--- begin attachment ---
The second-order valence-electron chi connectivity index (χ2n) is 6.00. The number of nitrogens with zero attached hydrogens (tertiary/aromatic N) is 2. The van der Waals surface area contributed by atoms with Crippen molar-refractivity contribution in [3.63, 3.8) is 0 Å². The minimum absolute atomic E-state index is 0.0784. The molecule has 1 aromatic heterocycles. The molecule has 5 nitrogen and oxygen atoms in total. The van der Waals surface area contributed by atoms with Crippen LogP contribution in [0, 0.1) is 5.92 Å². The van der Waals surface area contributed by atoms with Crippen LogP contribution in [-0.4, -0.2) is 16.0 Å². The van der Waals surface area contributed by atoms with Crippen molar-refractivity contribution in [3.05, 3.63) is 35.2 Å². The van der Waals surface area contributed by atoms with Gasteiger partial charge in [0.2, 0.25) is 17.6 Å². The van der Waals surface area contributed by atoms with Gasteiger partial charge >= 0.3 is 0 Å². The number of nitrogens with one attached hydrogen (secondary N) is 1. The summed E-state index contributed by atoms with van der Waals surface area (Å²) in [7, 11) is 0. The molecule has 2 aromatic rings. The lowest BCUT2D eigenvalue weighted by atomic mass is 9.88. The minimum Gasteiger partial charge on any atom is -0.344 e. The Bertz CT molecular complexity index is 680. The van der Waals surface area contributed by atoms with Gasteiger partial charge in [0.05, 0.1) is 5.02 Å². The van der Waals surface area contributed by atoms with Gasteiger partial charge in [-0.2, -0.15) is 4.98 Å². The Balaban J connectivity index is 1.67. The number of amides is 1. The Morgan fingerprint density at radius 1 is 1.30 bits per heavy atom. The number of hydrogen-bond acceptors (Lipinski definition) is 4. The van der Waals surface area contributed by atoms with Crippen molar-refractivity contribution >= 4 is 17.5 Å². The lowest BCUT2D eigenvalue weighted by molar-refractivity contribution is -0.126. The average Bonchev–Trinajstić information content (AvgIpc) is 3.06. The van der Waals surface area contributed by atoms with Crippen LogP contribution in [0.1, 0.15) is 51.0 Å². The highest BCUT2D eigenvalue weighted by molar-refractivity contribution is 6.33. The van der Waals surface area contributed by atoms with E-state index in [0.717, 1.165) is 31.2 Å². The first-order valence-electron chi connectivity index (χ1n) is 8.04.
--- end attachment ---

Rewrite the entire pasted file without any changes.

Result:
The second-order valence-electron chi connectivity index (χ2n) is 6.00. The number of nitrogens with zero attached hydrogens (tertiary/aromatic N) is 2. The van der Waals surface area contributed by atoms with Crippen molar-refractivity contribution in [3.63, 3.8) is 0 Å². The minimum absolute atomic E-state index is 0.0784. The molecule has 1 aromatic heterocycles. The molecule has 5 nitrogen and oxygen atoms in total. The van der Waals surface area contributed by atoms with Crippen LogP contribution in [0, 0.1) is 5.92 Å². The van der Waals surface area contributed by atoms with Crippen LogP contribution in [-0.4, -0.2) is 16.0 Å². The van der Waals surface area contributed by atoms with Crippen molar-refractivity contribution in [3.05, 3.63) is 35.2 Å². The van der Waals surface area contributed by atoms with Gasteiger partial charge in [0.2, 0.25) is 17.6 Å². The van der Waals surface area contributed by atoms with Gasteiger partial charge >= 0.3 is 0 Å². The number of nitrogens with one attached hydrogen (secondary N) is 1. The summed E-state index contributed by atoms with van der Waals surface area (Å²) in [7, 11) is 0. The molecule has 2 aromatic rings. The lowest BCUT2D eigenvalue weighted by atomic mass is 9.88. The minimum Gasteiger partial charge on any atom is -0.344 e. The Bertz CT molecular complexity index is 680. The van der Waals surface area contributed by atoms with Gasteiger partial charge in [0.05, 0.1) is 5.02 Å². The van der Waals surface area contributed by atoms with Gasteiger partial charge in [-0.2, -0.15) is 4.98 Å². The Balaban J connectivity index is 1.67. The number of amides is 1. The Morgan fingerprint density at radius 1 is 1.30 bits per heavy atom. The number of hydrogen-bond acceptors (Lipinski definition) is 4. The van der Waals surface area contributed by atoms with Crippen molar-refractivity contribution >= 4 is 17.5 Å². The lowest BCUT2D eigenvalue weighted by molar-refractivity contribution is -0.126. The average Bonchev–Trinajstić information content (AvgIpc) is 3.06. The van der Waals surface area contributed by atoms with Crippen LogP contribution in [0.1, 0.15) is 51.0 Å². The highest BCUT2D eigenvalue weighted by molar-refractivity contribution is 6.33. The van der Waals surface area contributed by atoms with E-state index in [0.717, 1.165) is 31.2 Å². The first-order valence-electron chi connectivity index (χ1n) is 8.04.